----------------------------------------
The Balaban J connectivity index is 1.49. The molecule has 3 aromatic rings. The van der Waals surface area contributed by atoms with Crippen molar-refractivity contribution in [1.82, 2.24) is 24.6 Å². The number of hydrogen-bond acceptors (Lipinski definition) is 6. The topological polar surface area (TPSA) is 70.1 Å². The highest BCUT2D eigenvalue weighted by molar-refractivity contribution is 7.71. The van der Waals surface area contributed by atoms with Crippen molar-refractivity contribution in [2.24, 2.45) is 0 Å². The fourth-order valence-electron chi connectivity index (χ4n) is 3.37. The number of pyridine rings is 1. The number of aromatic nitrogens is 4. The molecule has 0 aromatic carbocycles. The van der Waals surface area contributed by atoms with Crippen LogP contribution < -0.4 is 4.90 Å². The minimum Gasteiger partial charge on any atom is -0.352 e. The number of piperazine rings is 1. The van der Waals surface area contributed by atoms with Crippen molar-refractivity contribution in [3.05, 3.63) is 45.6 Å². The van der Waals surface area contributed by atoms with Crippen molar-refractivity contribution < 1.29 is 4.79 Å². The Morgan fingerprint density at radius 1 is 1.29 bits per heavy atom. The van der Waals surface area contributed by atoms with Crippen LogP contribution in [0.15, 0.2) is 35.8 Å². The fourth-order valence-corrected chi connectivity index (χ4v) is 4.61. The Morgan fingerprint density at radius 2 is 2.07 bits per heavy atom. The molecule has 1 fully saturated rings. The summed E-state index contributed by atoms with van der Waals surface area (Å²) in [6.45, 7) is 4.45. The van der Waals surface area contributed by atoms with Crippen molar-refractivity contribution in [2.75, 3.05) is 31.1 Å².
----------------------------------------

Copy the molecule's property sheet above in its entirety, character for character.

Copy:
The Balaban J connectivity index is 1.49. The molecule has 3 aromatic rings. The van der Waals surface area contributed by atoms with Crippen molar-refractivity contribution in [1.82, 2.24) is 24.6 Å². The number of hydrogen-bond acceptors (Lipinski definition) is 6. The topological polar surface area (TPSA) is 70.1 Å². The highest BCUT2D eigenvalue weighted by molar-refractivity contribution is 7.71. The van der Waals surface area contributed by atoms with Crippen molar-refractivity contribution in [2.24, 2.45) is 0 Å². The fourth-order valence-electron chi connectivity index (χ4n) is 3.37. The number of pyridine rings is 1. The number of aromatic nitrogens is 4. The molecule has 0 aromatic carbocycles. The van der Waals surface area contributed by atoms with Crippen LogP contribution < -0.4 is 4.90 Å². The minimum Gasteiger partial charge on any atom is -0.352 e. The number of piperazine rings is 1. The van der Waals surface area contributed by atoms with Crippen molar-refractivity contribution in [3.05, 3.63) is 45.6 Å². The van der Waals surface area contributed by atoms with Crippen molar-refractivity contribution < 1.29 is 4.79 Å². The Morgan fingerprint density at radius 1 is 1.29 bits per heavy atom. The van der Waals surface area contributed by atoms with Crippen LogP contribution in [0.15, 0.2) is 35.8 Å². The fourth-order valence-corrected chi connectivity index (χ4v) is 4.61. The Morgan fingerprint density at radius 2 is 2.07 bits per heavy atom. The molecule has 1 fully saturated rings. The summed E-state index contributed by atoms with van der Waals surface area (Å²) in [6.45, 7) is 4.45. The van der Waals surface area contributed by atoms with Crippen molar-refractivity contribution in [2.75, 3.05) is 31.1 Å².